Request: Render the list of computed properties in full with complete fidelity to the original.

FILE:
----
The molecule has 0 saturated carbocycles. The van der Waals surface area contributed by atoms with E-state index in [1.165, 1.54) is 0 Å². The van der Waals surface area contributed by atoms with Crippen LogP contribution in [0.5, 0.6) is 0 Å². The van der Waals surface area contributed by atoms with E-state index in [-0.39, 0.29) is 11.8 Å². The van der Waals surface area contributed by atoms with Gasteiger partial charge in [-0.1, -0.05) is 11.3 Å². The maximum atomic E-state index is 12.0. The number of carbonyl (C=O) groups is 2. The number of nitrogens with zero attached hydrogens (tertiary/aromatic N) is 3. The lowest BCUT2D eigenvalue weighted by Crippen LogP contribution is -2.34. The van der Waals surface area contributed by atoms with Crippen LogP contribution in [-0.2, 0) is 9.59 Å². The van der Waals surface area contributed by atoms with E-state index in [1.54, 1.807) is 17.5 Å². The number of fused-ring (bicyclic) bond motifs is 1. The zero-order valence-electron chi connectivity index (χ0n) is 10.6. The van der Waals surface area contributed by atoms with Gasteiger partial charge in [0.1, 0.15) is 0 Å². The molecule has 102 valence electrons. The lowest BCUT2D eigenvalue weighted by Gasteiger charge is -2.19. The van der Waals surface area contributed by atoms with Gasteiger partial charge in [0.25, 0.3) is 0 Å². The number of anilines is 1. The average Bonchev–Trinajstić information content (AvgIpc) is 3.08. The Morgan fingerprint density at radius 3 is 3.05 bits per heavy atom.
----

The molecule has 0 saturated carbocycles. The van der Waals surface area contributed by atoms with E-state index in [1.165, 1.54) is 0 Å². The van der Waals surface area contributed by atoms with Crippen LogP contribution in [0.5, 0.6) is 0 Å². The van der Waals surface area contributed by atoms with E-state index in [-0.39, 0.29) is 11.8 Å². The van der Waals surface area contributed by atoms with Gasteiger partial charge in [-0.1, -0.05) is 11.3 Å². The maximum atomic E-state index is 12.0. The number of carbonyl (C=O) groups is 2. The number of nitrogens with zero attached hydrogens (tertiary/aromatic N) is 3. The lowest BCUT2D eigenvalue weighted by Crippen LogP contribution is -2.34. The van der Waals surface area contributed by atoms with Crippen LogP contribution in [-0.2, 0) is 9.59 Å². The van der Waals surface area contributed by atoms with E-state index in [1.54, 1.807) is 17.5 Å². The number of fused-ring (bicyclic) bond motifs is 1. The zero-order valence-electron chi connectivity index (χ0n) is 10.6. The van der Waals surface area contributed by atoms with Gasteiger partial charge in [0.1, 0.15) is 0 Å². The molecule has 102 valence electrons. The lowest BCUT2D eigenvalue weighted by Gasteiger charge is -2.19. The van der Waals surface area contributed by atoms with Gasteiger partial charge in [0.25, 0.3) is 0 Å². The number of anilines is 1. The average Bonchev–Trinajstić information content (AvgIpc) is 3.08. The Morgan fingerprint density at radius 3 is 3.05 bits per heavy atom.